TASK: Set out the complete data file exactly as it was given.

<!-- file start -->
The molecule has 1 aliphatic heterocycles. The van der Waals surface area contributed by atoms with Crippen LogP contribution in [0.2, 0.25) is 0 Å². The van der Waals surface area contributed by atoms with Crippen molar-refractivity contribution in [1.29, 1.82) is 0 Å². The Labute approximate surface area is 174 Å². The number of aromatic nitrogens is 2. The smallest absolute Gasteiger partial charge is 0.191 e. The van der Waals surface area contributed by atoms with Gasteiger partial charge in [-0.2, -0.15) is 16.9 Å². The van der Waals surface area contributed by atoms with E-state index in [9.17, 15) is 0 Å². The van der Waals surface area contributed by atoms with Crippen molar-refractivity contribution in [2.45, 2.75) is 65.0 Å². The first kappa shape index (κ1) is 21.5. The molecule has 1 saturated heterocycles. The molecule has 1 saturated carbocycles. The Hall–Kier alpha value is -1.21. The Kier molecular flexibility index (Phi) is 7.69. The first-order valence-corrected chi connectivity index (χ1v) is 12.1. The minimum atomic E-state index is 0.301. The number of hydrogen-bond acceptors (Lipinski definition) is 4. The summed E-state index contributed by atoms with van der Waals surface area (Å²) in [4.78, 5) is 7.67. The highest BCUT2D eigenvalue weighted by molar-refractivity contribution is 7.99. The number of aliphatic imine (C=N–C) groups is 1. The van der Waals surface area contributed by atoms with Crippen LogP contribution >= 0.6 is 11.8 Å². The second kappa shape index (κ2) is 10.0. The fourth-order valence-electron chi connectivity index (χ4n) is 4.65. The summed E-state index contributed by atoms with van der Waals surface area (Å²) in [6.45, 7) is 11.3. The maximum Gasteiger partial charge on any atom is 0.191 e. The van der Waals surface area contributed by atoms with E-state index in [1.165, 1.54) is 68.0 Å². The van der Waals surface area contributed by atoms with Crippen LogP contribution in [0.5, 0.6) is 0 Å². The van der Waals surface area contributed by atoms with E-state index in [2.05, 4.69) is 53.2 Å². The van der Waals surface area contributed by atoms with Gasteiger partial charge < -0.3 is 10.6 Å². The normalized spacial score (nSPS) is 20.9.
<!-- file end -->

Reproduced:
The molecule has 1 aliphatic heterocycles. The van der Waals surface area contributed by atoms with Crippen LogP contribution in [0.2, 0.25) is 0 Å². The van der Waals surface area contributed by atoms with Crippen molar-refractivity contribution in [1.29, 1.82) is 0 Å². The Labute approximate surface area is 174 Å². The number of aromatic nitrogens is 2. The smallest absolute Gasteiger partial charge is 0.191 e. The van der Waals surface area contributed by atoms with Gasteiger partial charge in [-0.2, -0.15) is 16.9 Å². The van der Waals surface area contributed by atoms with E-state index in [9.17, 15) is 0 Å². The van der Waals surface area contributed by atoms with Crippen molar-refractivity contribution in [2.45, 2.75) is 65.0 Å². The first kappa shape index (κ1) is 21.5. The molecule has 1 saturated heterocycles. The molecule has 1 saturated carbocycles. The Hall–Kier alpha value is -1.21. The Kier molecular flexibility index (Phi) is 7.69. The first-order valence-corrected chi connectivity index (χ1v) is 12.1. The minimum atomic E-state index is 0.301. The number of hydrogen-bond acceptors (Lipinski definition) is 4. The summed E-state index contributed by atoms with van der Waals surface area (Å²) in [4.78, 5) is 7.67. The highest BCUT2D eigenvalue weighted by molar-refractivity contribution is 7.99. The number of aliphatic imine (C=N–C) groups is 1. The van der Waals surface area contributed by atoms with Crippen LogP contribution >= 0.6 is 11.8 Å². The second kappa shape index (κ2) is 10.0. The fourth-order valence-electron chi connectivity index (χ4n) is 4.65. The summed E-state index contributed by atoms with van der Waals surface area (Å²) in [6.45, 7) is 11.3. The maximum Gasteiger partial charge on any atom is 0.191 e. The van der Waals surface area contributed by atoms with E-state index in [1.165, 1.54) is 68.0 Å². The van der Waals surface area contributed by atoms with Crippen LogP contribution in [0.5, 0.6) is 0 Å². The van der Waals surface area contributed by atoms with E-state index in [2.05, 4.69) is 53.2 Å². The van der Waals surface area contributed by atoms with Gasteiger partial charge < -0.3 is 10.6 Å². The normalized spacial score (nSPS) is 20.9.